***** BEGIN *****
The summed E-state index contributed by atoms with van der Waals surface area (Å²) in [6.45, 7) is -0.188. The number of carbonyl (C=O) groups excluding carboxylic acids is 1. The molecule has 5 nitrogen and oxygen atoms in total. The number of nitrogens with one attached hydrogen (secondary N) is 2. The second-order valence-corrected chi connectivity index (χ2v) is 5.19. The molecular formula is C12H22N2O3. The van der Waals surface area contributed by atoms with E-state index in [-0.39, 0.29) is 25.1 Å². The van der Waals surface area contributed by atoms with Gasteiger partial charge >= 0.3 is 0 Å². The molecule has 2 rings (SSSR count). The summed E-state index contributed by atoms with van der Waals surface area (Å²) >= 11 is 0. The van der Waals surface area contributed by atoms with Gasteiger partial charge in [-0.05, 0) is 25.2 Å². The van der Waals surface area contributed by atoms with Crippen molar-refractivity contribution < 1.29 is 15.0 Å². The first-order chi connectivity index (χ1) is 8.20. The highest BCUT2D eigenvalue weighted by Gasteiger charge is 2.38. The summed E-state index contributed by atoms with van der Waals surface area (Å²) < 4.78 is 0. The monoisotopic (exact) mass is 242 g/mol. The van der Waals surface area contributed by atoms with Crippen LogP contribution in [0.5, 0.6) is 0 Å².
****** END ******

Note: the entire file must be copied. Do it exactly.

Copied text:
The summed E-state index contributed by atoms with van der Waals surface area (Å²) in [6.45, 7) is -0.188. The number of carbonyl (C=O) groups excluding carboxylic acids is 1. The molecule has 5 nitrogen and oxygen atoms in total. The number of nitrogens with one attached hydrogen (secondary N) is 2. The second-order valence-corrected chi connectivity index (χ2v) is 5.19. The molecular formula is C12H22N2O3. The van der Waals surface area contributed by atoms with E-state index in [-0.39, 0.29) is 25.1 Å². The van der Waals surface area contributed by atoms with Gasteiger partial charge >= 0.3 is 0 Å². The molecule has 2 rings (SSSR count). The summed E-state index contributed by atoms with van der Waals surface area (Å²) >= 11 is 0. The van der Waals surface area contributed by atoms with Gasteiger partial charge in [-0.05, 0) is 25.2 Å². The van der Waals surface area contributed by atoms with Crippen molar-refractivity contribution < 1.29 is 15.0 Å². The first-order chi connectivity index (χ1) is 8.20. The highest BCUT2D eigenvalue weighted by Gasteiger charge is 2.38. The summed E-state index contributed by atoms with van der Waals surface area (Å²) < 4.78 is 0. The monoisotopic (exact) mass is 242 g/mol. The van der Waals surface area contributed by atoms with Crippen LogP contribution in [0.5, 0.6) is 0 Å².